For those of you new to Talker, we have asked for poetry submissions. And received some. (See “Lady Bug” for all poems.)
And we are expecting some photographic contributions. And our eyes set on serializing a novel.
Now we are asking for screenplay submissions. Much to our delight — even before announcing it! — we received this submission. Below is Scene 1 of Mr. Crane’s Vivid Story. (To learn more about war films see Filming, faking and propaganda: The origins of the war film, 1897-1902)
Scene 11 Scene 13
Mr. Crane’s Vivid Story
Havana Harbor, February 15th, 1898. Steamy Caribbean evening. The battleship USS Maine is moored offshore. The American officers are dining with the Spanish civilian elite. The harbor is lit up; there is dancing, music, frivolity, etc. The ship is close enough that toasts are made back and forth. The best families of Havana are entertaining Captain Sigsbey, captain of the of the Maine. All are white.
Mayor DeLome: Welcome to Havana, Captain Sigsbee (greeting him heartily)
Sigsbee: I am very appreciative of your hospitality, your Excellency. I must admit I was not sure what reception we would receive.
DeLome: Ah, dear Captain I fear you have been reading too many newspapers. If I read your yellow press I would think we Spaniards were bloodthirsty barbarians left over from The Inquisition. Not at all, sir. That is why we welcome the Maine.
(Three cheers to the USS Maine. Toasts go out to ship and are returned)
DeLome: You will see yourself that Havana has no quarrel with the United States. Quite the contrary. Are we not from the same race after all?
(A flash as photographers take a shot)
DeLome: Has not America blessed us with the “Kodak?” (toasts Sigsbee)
Sigsbee: Very kind of you, sir. And has not Spain (Sigsbee looks about) blessed us with pictures worth taking.
DeLome: Ah, there I must agree. 400 years ago, God sank the Armada but in return he gave us the Cuban Woman. One question, what exactly is a Kodak?
Sigsbee: Why nothing at all. George Eastman wanted a word that was in no language.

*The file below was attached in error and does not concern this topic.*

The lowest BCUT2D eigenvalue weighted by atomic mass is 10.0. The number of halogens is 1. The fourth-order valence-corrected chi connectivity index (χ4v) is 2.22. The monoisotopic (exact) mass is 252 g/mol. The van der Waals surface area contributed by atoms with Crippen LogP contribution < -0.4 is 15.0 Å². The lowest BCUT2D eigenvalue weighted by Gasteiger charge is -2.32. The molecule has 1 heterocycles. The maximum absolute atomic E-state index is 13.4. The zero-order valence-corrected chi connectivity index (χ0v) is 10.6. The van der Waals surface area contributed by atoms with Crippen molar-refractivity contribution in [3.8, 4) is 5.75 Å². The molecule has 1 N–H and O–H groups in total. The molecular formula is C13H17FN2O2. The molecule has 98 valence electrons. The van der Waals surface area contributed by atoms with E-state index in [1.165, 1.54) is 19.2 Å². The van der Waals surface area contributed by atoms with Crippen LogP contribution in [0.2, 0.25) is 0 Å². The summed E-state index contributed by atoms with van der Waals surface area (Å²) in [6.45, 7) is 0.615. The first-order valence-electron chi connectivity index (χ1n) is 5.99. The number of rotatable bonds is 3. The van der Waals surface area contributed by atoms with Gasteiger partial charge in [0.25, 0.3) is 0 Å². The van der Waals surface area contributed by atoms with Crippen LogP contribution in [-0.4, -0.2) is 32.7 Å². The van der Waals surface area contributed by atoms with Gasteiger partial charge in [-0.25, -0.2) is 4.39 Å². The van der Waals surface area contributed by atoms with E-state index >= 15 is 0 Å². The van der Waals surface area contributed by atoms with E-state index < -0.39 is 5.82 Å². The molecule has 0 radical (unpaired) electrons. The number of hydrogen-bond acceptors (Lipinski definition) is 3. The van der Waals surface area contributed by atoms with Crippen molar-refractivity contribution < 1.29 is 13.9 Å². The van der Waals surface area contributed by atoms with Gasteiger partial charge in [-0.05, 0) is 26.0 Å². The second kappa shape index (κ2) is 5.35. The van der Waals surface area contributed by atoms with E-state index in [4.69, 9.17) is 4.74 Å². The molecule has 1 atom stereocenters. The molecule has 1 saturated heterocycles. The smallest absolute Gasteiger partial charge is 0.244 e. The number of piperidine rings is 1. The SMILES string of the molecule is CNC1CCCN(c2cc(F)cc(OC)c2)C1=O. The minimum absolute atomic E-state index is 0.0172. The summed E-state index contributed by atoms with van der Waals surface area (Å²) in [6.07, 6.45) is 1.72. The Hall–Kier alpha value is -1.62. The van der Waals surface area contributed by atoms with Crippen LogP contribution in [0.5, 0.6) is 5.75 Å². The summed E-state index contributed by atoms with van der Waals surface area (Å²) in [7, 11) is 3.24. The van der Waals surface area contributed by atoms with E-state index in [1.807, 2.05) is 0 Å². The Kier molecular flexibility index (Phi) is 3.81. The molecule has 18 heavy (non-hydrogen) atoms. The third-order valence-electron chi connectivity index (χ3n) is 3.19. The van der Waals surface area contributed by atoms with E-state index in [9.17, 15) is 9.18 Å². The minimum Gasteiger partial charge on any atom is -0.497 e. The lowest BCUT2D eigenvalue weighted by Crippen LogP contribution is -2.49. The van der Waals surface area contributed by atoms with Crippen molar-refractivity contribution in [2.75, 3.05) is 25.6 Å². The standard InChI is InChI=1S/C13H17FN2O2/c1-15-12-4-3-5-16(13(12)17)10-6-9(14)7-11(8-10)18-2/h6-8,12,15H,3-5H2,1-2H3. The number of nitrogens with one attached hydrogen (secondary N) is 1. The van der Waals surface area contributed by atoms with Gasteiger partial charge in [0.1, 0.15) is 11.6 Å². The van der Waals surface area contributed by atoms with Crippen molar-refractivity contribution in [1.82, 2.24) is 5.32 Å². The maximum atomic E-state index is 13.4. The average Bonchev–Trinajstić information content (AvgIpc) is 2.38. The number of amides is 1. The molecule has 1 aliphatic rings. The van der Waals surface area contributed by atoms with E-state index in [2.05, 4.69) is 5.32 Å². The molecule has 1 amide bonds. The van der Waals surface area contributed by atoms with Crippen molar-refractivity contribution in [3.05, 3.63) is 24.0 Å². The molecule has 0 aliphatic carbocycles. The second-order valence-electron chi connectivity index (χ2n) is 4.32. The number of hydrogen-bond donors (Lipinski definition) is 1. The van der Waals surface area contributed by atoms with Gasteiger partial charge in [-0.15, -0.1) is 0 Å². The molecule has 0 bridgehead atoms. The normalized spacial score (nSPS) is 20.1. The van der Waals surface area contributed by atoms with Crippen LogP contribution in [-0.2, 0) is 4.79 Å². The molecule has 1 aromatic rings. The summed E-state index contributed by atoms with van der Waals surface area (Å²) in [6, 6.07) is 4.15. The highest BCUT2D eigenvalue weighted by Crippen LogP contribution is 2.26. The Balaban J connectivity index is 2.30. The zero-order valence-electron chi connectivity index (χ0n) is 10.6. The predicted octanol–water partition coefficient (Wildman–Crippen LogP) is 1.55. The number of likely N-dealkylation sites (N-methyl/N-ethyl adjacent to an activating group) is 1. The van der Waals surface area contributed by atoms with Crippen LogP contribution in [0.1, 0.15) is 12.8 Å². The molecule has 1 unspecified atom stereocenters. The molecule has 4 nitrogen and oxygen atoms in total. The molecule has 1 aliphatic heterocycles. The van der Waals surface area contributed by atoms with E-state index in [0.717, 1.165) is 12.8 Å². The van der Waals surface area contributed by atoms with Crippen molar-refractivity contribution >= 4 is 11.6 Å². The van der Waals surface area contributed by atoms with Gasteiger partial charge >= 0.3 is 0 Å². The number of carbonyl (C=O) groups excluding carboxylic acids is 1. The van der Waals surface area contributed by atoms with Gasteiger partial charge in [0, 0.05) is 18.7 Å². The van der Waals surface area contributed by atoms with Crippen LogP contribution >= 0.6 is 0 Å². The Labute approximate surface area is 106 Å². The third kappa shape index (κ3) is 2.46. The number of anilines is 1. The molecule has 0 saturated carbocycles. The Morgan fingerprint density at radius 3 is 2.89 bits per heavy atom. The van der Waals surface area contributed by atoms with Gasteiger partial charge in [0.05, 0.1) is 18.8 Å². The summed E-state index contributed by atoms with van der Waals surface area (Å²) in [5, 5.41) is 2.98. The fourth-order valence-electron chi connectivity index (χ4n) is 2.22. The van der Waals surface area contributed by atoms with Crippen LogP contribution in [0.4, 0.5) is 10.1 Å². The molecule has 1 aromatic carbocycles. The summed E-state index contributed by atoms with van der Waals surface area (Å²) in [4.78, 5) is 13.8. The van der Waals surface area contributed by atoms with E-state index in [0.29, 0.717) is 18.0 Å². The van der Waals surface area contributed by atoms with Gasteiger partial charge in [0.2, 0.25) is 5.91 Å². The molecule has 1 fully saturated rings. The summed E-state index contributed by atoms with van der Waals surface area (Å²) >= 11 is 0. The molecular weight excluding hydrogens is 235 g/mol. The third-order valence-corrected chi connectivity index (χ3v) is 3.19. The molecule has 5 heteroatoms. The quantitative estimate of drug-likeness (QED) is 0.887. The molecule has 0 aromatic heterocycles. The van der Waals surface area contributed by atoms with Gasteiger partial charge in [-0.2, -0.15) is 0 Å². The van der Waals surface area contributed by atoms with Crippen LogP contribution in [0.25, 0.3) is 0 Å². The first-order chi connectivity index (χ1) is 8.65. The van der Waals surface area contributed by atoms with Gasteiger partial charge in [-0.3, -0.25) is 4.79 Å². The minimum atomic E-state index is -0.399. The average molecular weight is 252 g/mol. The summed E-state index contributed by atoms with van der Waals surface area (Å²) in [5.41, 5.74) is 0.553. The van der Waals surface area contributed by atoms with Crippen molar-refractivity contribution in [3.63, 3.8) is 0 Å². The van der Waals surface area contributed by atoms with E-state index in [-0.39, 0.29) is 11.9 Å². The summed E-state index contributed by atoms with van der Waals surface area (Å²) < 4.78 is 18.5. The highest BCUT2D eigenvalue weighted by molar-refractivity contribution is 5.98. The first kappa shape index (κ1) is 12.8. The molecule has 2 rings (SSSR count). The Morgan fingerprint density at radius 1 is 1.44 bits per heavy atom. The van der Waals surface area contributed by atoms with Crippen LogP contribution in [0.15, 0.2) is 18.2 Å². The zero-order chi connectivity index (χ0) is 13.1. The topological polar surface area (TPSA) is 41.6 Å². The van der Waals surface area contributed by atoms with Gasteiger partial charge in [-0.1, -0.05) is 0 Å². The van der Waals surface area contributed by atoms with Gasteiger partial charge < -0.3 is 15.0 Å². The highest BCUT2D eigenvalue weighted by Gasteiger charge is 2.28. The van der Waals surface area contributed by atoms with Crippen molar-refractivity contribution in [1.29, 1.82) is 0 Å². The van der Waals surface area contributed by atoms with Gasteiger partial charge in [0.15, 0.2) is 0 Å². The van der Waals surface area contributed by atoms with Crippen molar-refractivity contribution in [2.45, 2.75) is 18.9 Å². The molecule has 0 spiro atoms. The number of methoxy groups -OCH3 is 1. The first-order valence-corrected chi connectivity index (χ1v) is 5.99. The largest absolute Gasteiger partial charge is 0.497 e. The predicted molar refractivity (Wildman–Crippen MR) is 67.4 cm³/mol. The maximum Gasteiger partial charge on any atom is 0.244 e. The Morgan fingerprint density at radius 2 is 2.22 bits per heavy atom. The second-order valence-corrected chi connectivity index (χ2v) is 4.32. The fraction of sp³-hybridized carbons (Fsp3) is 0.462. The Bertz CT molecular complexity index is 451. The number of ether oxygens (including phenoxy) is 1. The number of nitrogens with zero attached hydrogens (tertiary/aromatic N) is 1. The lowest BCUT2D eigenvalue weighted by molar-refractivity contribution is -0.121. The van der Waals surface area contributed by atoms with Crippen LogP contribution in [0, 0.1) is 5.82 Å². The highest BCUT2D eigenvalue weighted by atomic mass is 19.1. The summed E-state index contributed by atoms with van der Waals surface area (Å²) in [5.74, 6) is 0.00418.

DeLome: Bravo! The new word for the next century!
Sigsbee: (glancing at the frivolity) I must say that you Havanians know how to enjoy life. Except for that couple (pointed to two isolated, grim looking figures).
DeLome: Why they are the Quesadas, the parents of Margharita. (Sigsbee looks puzzled). Have you not heard of Margharita Quesadas?
Sigsbee: I’m afraid I spend too much time on that old boat of mine.
DeLome: Margharita betrayed her parents by joining the rebel cause. She has broken their hearts. (Sigsbee seems to be holding back his thought)
DeLome: Ah, sir I sense what you are thinking. Victory for the rebels against the Spanish king. It is those newspapers again. Portraying an outlaw band of thieves and terrorists as if they were George Washington and the Minutemen.
I assure you, these rebels are not what they seem. I have seen their pictures in their newspapers. Strange indeed sir. Your yellow press has turned black men into white. If the American people knew that the great Cuban patriots were as dark as tonight’s sky, they would not be chanting Cuba Libre.
Sigsbee: (musing) Hmm, actually I do recall the story of Margharita. Isn’t she called (by those papers) the beautiful brown-skinned Cuban Joan de Arc? I wouldn’t have guessed from her parents.
DeLome: She got that from that from her grandfather. He was in the last revolution 25 years ago. Quite the utopian. It is said that he once visited Karl Marx and that he gave Margharita a signed copy of the Communist Manifesto. Long Live the Proletariat! (facetious toast)
Sigsgbee: Still, I heard she’s having a rough time of it prison.
DeLome: Yes this is true. Unfortunately, the Casa de Recogidas is the home of every prostitute in Havana. We will let her out soon. After she has learnt her lesson.